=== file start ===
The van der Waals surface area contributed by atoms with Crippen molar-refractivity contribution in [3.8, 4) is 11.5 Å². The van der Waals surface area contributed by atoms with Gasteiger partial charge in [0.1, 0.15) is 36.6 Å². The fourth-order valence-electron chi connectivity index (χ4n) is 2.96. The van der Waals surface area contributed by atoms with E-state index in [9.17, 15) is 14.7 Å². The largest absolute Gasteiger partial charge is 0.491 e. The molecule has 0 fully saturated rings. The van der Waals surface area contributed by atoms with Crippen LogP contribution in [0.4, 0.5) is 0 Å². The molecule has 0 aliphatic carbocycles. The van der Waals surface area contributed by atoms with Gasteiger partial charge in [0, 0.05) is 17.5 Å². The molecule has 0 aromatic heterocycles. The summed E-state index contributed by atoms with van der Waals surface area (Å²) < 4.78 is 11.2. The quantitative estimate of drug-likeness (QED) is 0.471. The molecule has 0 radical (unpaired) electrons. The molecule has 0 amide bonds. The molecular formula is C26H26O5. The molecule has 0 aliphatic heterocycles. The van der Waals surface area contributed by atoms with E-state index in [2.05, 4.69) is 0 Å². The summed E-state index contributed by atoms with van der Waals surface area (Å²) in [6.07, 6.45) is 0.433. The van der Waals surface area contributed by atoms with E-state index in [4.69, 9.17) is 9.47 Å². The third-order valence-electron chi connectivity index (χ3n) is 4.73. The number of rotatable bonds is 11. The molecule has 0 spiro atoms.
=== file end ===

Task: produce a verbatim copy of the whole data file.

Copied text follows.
The van der Waals surface area contributed by atoms with Crippen molar-refractivity contribution in [3.8, 4) is 11.5 Å². The van der Waals surface area contributed by atoms with Gasteiger partial charge in [0.1, 0.15) is 36.6 Å². The fourth-order valence-electron chi connectivity index (χ4n) is 2.96. The van der Waals surface area contributed by atoms with E-state index in [9.17, 15) is 14.7 Å². The largest absolute Gasteiger partial charge is 0.491 e. The molecule has 0 fully saturated rings. The van der Waals surface area contributed by atoms with Crippen LogP contribution in [0.4, 0.5) is 0 Å². The molecule has 0 aliphatic carbocycles. The van der Waals surface area contributed by atoms with Gasteiger partial charge in [0, 0.05) is 17.5 Å². The molecule has 0 aromatic heterocycles. The summed E-state index contributed by atoms with van der Waals surface area (Å²) < 4.78 is 11.2. The quantitative estimate of drug-likeness (QED) is 0.471. The molecule has 0 radical (unpaired) electrons. The molecule has 0 amide bonds. The molecular formula is C26H26O5. The molecule has 0 aliphatic heterocycles. The van der Waals surface area contributed by atoms with E-state index in [2.05, 4.69) is 0 Å². The summed E-state index contributed by atoms with van der Waals surface area (Å²) in [6.07, 6.45) is 0.433. The van der Waals surface area contributed by atoms with E-state index in [4.69, 9.17) is 9.47 Å². The third-order valence-electron chi connectivity index (χ3n) is 4.73. The number of rotatable bonds is 11. The molecule has 0 spiro atoms.